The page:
This fulmination reached Milan on January 15, 1765, and on the 21st the Risposta, or reply, was[17] ready for publication.[7] This defence was the work of his friends, the Verris, and was published, like the original, anonymously; as it was written in the first person throughout, it was generally at the time and even till lately ascribed to the same author as the original, but the fact is now established beyond doubt that the real authors were Pietro and his brother. The writers wisely refrained from the use of retaliatory language, confining themselves in their defence solely to charges of irreligion and sedition, responding to six which accused Beccaria of the latter, and to twenty-three which declared him guilty of the former.Repression by the law seems likewise the only means of preventing that large class of actions which affect the general character and tone of a country, whilst they injuriously affect no individual in particular. The protection of creatures too feeble to protect themselves justifies, under this head, the legal punishment of cruelty to animals. It is idle to say that the law can do nothing against the average moral sense of the community, for the law is often at first the only possible lever of our moral ideas. Were it not for the law we should still bait bulls and bears, and find amusement in cock-throwing; and till the law includes hares and pigeons within the pale of protection drawn so tenderly round bulls and bears, no moral sense is likely to arise against the morbid pleasures of coursing and pigeon-shooting.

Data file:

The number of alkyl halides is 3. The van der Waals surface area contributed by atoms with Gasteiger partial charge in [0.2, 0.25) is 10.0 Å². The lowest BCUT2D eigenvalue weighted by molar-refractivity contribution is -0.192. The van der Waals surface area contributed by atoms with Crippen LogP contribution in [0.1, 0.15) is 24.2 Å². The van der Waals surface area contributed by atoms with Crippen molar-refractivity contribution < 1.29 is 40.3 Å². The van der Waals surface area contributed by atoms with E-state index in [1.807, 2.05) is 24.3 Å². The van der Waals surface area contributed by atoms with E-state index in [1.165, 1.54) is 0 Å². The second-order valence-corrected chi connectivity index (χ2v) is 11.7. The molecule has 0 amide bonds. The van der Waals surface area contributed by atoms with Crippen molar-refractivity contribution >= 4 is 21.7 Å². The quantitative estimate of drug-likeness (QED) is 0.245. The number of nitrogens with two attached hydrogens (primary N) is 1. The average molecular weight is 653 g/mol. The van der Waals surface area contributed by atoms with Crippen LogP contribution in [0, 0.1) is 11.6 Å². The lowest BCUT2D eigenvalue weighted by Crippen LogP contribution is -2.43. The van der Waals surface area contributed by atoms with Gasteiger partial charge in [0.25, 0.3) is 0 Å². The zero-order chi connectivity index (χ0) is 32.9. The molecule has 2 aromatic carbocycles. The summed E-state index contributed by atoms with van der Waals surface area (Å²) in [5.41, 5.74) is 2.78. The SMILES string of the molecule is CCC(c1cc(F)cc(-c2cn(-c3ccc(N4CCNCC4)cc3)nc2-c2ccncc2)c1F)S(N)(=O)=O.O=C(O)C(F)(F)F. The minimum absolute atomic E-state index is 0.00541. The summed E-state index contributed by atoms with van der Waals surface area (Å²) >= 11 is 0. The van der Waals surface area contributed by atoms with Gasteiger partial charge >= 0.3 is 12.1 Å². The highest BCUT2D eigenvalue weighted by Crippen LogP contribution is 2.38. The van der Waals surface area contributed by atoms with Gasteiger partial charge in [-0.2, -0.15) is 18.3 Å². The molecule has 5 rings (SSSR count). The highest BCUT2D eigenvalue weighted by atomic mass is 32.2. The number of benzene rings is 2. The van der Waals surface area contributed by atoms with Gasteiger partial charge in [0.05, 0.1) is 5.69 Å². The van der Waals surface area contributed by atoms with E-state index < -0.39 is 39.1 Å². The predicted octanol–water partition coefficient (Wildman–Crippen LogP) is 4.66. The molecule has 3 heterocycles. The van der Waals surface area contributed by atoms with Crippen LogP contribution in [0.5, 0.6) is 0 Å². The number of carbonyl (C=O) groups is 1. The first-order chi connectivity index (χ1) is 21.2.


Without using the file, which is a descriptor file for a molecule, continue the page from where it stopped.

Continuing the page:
It would, therefore, be a mistake to ascribe to one, who only discusses social conventions and their consequences, principles contrary either to natural law or to revelation, for the reason that he does not discuss them. It would be a mistake, when he speaks of a state of war as anterior to a state of society, to understand it in the sense of Hobbes, as meaning that no obligation nor duty is prior to the existence of society, instead of understanding it as a fact due to the corruption of human nature and the want of any expressed sanction. It would be a mistake to impute it as a fault to a writer who is considering the results of the social compact[115] that he does not admit them as pre-existent to the formation of the compact itself.